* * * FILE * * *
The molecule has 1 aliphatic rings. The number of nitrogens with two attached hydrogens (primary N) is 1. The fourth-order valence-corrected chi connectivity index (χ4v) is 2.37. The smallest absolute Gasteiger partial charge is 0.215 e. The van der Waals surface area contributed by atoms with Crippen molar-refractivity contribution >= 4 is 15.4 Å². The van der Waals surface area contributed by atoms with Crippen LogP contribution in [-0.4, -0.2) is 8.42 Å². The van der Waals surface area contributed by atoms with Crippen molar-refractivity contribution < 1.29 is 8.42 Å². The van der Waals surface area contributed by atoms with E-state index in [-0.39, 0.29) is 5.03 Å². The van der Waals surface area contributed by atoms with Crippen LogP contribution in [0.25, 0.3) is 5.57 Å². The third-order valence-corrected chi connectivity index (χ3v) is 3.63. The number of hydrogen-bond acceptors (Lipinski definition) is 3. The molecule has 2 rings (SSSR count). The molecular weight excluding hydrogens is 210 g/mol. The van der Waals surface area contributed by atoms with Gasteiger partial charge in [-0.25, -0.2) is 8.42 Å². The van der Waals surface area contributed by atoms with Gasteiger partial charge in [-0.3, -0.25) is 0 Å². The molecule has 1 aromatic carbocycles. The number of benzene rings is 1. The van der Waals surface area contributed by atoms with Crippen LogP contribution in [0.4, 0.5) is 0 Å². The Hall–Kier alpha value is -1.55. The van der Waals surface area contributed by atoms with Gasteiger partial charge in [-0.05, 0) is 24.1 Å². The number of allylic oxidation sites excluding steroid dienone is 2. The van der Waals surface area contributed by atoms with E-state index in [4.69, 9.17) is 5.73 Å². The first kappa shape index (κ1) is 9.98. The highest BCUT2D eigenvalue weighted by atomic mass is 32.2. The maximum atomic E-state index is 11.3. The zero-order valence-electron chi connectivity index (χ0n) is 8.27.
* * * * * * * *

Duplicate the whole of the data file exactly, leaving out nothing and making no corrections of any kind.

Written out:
The molecule has 1 aliphatic rings. The number of nitrogens with two attached hydrogens (primary N) is 1. The fourth-order valence-corrected chi connectivity index (χ4v) is 2.37. The smallest absolute Gasteiger partial charge is 0.215 e. The van der Waals surface area contributed by atoms with Crippen molar-refractivity contribution >= 4 is 15.4 Å². The van der Waals surface area contributed by atoms with Crippen LogP contribution in [-0.4, -0.2) is 8.42 Å². The van der Waals surface area contributed by atoms with Crippen molar-refractivity contribution < 1.29 is 8.42 Å². The van der Waals surface area contributed by atoms with E-state index in [-0.39, 0.29) is 5.03 Å². The van der Waals surface area contributed by atoms with Crippen LogP contribution in [0.25, 0.3) is 5.57 Å². The third-order valence-corrected chi connectivity index (χ3v) is 3.63. The number of hydrogen-bond acceptors (Lipinski definition) is 3. The molecule has 2 rings (SSSR count). The molecular weight excluding hydrogens is 210 g/mol. The van der Waals surface area contributed by atoms with Gasteiger partial charge in [-0.25, -0.2) is 8.42 Å². The van der Waals surface area contributed by atoms with Gasteiger partial charge in [-0.3, -0.25) is 0 Å². The molecule has 1 aromatic carbocycles. The number of benzene rings is 1. The van der Waals surface area contributed by atoms with Crippen LogP contribution in [0.4, 0.5) is 0 Å². The Hall–Kier alpha value is -1.55. The van der Waals surface area contributed by atoms with Gasteiger partial charge in [-0.05, 0) is 24.1 Å². The number of allylic oxidation sites excluding steroid dienone is 2. The van der Waals surface area contributed by atoms with E-state index in [4.69, 9.17) is 5.73 Å². The first kappa shape index (κ1) is 9.98. The highest BCUT2D eigenvalue weighted by atomic mass is 32.2. The maximum atomic E-state index is 11.3. The zero-order valence-electron chi connectivity index (χ0n) is 8.27.